Asiamet Resources (LSE:ARS) dipped 1.2pc to 10.4p this morning despite announcing that it has doubled its stake in the highly prospective Beutong copper-gold project in Indonesia to 80pc. The business has paid A$4.375m (£2.5m) to increase its stake in Beutong, a large, high-quality outcropping deposit that contains 2.4Mt of copper, 2.1Moz of gold, and 20.6Moz of silver.
The money will see Asiamet purchase the 50pc of Beutong Resources – Beutong’s 80pc owner – that it does not already own. It comes after the project was granted a production licence in January providing an initial 20 years of tenure that may be extended twice, each for ten years, to a total of 40 years. Securing this approval was an essential step in advancing Beutong to its development stage.
Since taking a 40pc stake in Beutong eight years ago, Asiamet has spent over A$12.3m (£6.9m) on intensive exploration and development work as well as making payments to its JV partner PT Media Mining Resources. This year, it plans to create further value at the site through a targeted infill and extension drilling comprising eight holes totalling around 4,000m.
The organisation is targeting the significant, additional upside potential on offer at the site, where recent assays have suggested that large amounts of copper mineralisation could be processed by heap leach to produce cathode copper. Extensive metallurgical test work is now required to assess this potential accurately.
Peter Bird, Asiamet’s chief executive, said: ‘Asiamet is extremely pleased to substantially lift its interest in this advanced, high-quality copper-gold project at a time when the copper market is forecast to be moving into supply deficit, and large copper development opportunities with nearby infrastructure are rare.
‘Achieving this major milestone doubles the company’s attributable contained metal inventory in Beutong to 1.92Mt copper, 1.68Moz gold and 16.48Moz silver. The deposit remains open both laterally and at depth with recent drilling at Beutong East hole BEU0900-08 extending mineralisation beyond the current Resource envelope and terminating, due to rig depth capacity, in mineralisation grading 1.14pc copper. The company looks forward to reporting on progress at Beutong as the recently mobilised deeper capacity drill rig ramps up and development activities incorporating evaluation drilling, metallurgy and geotechnical activities gain momentum in the second half of 2018.”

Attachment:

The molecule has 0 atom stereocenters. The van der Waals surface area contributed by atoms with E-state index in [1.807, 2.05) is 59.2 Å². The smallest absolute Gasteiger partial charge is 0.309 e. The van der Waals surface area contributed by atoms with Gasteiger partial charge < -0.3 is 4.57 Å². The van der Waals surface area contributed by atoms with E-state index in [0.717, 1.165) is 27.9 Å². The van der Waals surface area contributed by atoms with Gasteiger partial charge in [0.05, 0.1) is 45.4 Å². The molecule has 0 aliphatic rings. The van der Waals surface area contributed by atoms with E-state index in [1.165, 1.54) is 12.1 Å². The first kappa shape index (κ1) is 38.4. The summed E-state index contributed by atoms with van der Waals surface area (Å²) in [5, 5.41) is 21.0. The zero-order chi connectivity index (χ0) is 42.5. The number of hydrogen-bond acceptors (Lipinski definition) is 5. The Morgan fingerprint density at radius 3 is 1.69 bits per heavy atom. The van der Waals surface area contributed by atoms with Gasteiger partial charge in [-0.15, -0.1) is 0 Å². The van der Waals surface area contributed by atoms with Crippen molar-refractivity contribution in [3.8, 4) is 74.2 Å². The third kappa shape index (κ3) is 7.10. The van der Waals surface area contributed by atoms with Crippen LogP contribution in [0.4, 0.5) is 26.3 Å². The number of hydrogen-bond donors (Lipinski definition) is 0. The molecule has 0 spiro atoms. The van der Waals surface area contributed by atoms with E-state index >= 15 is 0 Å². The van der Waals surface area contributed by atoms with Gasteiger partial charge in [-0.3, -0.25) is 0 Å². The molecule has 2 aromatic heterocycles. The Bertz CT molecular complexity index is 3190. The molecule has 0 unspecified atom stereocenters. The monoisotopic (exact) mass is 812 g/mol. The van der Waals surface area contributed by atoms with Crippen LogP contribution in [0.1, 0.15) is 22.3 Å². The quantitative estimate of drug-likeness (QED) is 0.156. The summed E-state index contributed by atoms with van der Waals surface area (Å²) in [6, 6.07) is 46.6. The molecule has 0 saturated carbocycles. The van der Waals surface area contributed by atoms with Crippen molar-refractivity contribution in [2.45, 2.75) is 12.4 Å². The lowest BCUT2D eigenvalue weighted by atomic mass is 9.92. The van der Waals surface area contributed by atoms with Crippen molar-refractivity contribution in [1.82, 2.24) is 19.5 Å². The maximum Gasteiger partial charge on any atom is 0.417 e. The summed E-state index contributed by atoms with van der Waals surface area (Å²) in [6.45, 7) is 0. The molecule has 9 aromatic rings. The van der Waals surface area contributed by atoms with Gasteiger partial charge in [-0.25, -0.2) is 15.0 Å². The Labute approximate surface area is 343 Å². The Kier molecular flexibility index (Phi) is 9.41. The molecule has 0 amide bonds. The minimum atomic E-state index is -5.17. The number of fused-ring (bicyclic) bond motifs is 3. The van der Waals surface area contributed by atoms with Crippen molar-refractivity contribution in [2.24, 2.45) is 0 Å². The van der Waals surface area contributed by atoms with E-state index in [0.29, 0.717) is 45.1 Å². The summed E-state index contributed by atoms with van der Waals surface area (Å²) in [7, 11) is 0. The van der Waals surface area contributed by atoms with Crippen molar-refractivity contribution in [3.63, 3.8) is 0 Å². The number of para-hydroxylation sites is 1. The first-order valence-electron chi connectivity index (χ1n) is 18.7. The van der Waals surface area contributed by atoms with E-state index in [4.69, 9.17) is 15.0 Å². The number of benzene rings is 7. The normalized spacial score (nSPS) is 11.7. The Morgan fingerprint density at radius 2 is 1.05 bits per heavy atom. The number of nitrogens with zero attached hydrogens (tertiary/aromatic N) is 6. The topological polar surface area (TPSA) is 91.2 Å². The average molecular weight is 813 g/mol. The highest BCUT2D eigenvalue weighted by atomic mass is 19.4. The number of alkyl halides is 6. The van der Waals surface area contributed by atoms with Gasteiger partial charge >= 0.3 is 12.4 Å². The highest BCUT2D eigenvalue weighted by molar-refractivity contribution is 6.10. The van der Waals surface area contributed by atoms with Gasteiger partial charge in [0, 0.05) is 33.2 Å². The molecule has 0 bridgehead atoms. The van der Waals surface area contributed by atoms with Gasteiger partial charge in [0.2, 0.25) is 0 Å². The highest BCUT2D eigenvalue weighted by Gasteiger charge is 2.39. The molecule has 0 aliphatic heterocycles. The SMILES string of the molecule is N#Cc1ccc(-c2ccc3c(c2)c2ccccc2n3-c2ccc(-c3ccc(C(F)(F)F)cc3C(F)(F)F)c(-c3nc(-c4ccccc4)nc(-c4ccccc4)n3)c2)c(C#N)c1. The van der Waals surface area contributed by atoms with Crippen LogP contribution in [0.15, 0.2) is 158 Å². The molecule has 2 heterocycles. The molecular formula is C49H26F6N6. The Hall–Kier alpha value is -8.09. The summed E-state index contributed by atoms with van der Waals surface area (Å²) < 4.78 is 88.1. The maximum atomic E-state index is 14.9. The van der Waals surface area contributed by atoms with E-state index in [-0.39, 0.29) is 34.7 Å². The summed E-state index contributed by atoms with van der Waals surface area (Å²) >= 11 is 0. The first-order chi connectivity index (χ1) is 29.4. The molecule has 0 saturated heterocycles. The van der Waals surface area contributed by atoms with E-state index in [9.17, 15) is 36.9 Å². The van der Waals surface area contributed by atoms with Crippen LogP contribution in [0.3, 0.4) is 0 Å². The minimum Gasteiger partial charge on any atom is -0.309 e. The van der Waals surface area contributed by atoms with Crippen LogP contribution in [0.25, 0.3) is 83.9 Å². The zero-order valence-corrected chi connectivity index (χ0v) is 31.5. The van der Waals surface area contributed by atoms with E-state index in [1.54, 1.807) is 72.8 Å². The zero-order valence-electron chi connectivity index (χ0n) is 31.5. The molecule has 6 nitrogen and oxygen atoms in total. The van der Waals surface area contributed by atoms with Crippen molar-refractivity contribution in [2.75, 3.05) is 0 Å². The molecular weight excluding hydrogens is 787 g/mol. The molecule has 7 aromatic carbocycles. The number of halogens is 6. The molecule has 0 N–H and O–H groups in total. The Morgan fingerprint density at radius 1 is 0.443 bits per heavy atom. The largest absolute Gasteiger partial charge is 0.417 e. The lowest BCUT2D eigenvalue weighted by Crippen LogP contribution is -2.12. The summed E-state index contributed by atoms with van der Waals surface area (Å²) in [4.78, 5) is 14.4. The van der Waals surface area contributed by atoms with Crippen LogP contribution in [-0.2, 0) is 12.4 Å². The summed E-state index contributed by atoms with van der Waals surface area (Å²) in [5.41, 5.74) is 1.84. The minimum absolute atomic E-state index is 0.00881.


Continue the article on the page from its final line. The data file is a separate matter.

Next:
In March, Bird said he expects to see ‘a significantly enhanced level of interest in Asiamet and its activities as the scale and grade of the Beutong deposit becomes more widely recognised’. Indeed, we have previously highlighted the upside potential on offer at the firm.
As we wrote in February, Asiamet is on the verge of making its first big step towards becoming a low-cost metal producer with its BKM asset, which contains an impressive 711.3Mlbs copper resource. It is due to begin producing at a time where a long-term rise in copper prices seems a safe bet due to a looming deficit in supply as demand grows. The business is also making steady exploration progress at its BKZ site, which has returned grades of zinc on par with the highest-grade zinc development projects globally.
Operationally, Asiamet is backed by a strong management team that deftly navigated a problematic copper environment and has ambitions to increase its asset base beyond its three primary resources in the future. This team includes executive chairman Tony Manini, a well-respected geologist who took resources firm Oxiana from a market cap of $3m to $6bn using a similar strategy to the one he is currently pursuing at Asiamet. Namely, this involves buying good quality assets during bear markets before building them back up and creating shareholder value when the market turns.
Despite today’s slight dip, Asiamet’s shares have more than doubled since October last year. It could now be worth having a punt on this trajectory continuing as the market attributes more value to the company’s significant stake in Beutong.
Author: Daniel Flynn
Disclosure: The author of this piece does not hold shares in the company mentioned